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Wave in Motion



I thought I’d try my hand at long exposure wave photography.

This photo was taken at “The Wedge”, in Newport Beach, California, around sun...
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I thought I’d try my hand at long exposure wave photography.

This photo was taken at “The Wedge”, in Newport Beach, California, around sunset. After several attempts, I was finally stoked with the results when I exposed the shot for 1-8 second and panned with the wave.

While the image looks very painterly, it’s actually a result of the longer exposure. The post-processing was very minimal. Just a few adjustments here and there. No Photoshop paint filters or overlays.
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Camera: Canon EOS 6D MK1
Lens: Canon EF 70-200mm f-2.8L II USM
Aperture: f-19
ISO: 500
Shutter Speed: 1-8 sec
Focal Length: 200mm
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Awards

Curator's Choice
Peer Award
Absolute Masterpiece
wgpennington Ludmilaloa pietnel SalReynolds Svenergy72 Trixabella kevinbrown_8698 +1
Magnificent Capture
Resquin Vahoskins roblawrence jamesrushforth KWEMPATHPHOTOGRAPHER Vitaliy_SN
Top Choice
Suvan thierryhofstetter LaurieO alohi
Outstanding Creativity
philipdrispin RGHunt
Superb Composition
FaustoMarsol darrenpalmer
All Star
barrywilton Begofernandez
Genius
MonikaMolly
Superior Skill
bobbytaylor71

Emotions

Impressed
wgpennington

Submitted to Photo Contests

Top ClassTM

All About Water Photo ContestTop 10 class
Celebrating Nature Photo Contest Vol 6Top 10 class
Celebrating Nature Photo Contest Vol 6Top 10 class week 1
Textures Around Us Photo ContestTop 10 class
Image Of The Month Photo Contest Vol 40Top 10 class
Image Of The Month Photo Contest Vol 40Top 10 class week 2
Image Of The Month Photo Contest Vol 40Top 20 class week 1

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Behind The Lens

Location
This photo was taken, hand-held, while standing on a jetty at "The Wedge", in Newport Beach, California.
Time
This shot was taken around sunset, during the golden hour. I always try to time my adventures around sunrise or sunset, as the lighting is usually the best around these times.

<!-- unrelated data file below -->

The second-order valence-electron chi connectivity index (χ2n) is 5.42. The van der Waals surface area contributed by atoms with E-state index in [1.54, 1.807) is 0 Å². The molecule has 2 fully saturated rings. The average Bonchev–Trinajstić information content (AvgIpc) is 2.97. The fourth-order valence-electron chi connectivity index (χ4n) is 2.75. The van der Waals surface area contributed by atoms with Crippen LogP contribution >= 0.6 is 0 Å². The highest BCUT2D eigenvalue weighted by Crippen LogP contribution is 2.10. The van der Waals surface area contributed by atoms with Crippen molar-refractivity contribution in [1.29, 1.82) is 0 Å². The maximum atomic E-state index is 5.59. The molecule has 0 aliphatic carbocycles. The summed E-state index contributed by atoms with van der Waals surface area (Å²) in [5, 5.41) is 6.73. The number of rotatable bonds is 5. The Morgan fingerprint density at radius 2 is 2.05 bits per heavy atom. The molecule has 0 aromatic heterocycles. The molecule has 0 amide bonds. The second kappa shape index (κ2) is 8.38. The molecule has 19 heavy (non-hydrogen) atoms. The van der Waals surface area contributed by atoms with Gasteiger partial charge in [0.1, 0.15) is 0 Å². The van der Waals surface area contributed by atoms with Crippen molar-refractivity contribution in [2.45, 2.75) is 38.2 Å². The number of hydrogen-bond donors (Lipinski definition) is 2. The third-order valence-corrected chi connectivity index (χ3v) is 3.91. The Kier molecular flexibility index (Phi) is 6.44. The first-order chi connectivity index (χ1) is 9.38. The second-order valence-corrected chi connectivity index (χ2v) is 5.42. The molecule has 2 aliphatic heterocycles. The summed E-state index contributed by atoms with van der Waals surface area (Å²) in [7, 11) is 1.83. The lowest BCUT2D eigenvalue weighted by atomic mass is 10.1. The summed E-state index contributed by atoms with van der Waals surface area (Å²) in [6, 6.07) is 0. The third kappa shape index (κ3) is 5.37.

Lighting
The beautiful golden hour glow contributed to unique visuals and created a greater contrast between the light and shadows. This same contrast was visible amongst the waves, making it possible to capture an image with incredible depth.
Equipment
This image was captured using a Canon 6D MK1 and a Canon EF 70-200mm f/2.8L II USM lens. No tripod was used, as it was challenging to get a steady position on the rocks of the jetty. Additionally, by hand-holding the camera, I was able to quickly pan, in order create the motion blur through a longer exposure.
Inspiration
I've always enjoyed the motion blur photos of race cars and surfers, where the primary subject is in focus, but the rest of the image is blurred.. I wanted to capture the same feeling of motion, but to do so with a crashing wave. So, after several failed attempts, I was able to hone in on the right panning motion and focal point needed to freeze the crest of the wave, but also create that blurry feeling for the rest of the image.
Editing
For this photo, I kept the processing to a minimum. The primary post-processing was using Lightroom to adjust the basics (highlights, shadows, whites, and blacks). Some additional work was done to remove spots, as I was getting misty spray on my lens from the crash of the waves. Finally, I added some contrast in Photoshop and adjusted the levels.
In my camera bag
In addition to the aforementioned Canon 6D and Canon EF 70-200mm f/2.8L II USM lens, I also pack away my Canon EF 16-35mm f/2.8L II USM lens for wider landscape shots. I also rarely leave home without my Formatt-Hitech ND and Grad ND filter kit. Finally, for those tripod shots, I carry a Vello shutter release device.
Feedback
If others want to capture something similar, my best advice would be to not be satisfied with your first, second, or third shot. Keep trying until the shots become more refined and you feel comfortable duplicating the process next time you visit the same spot. It takes time and several failed attempts to capture something that comes close to the image you envisioned.

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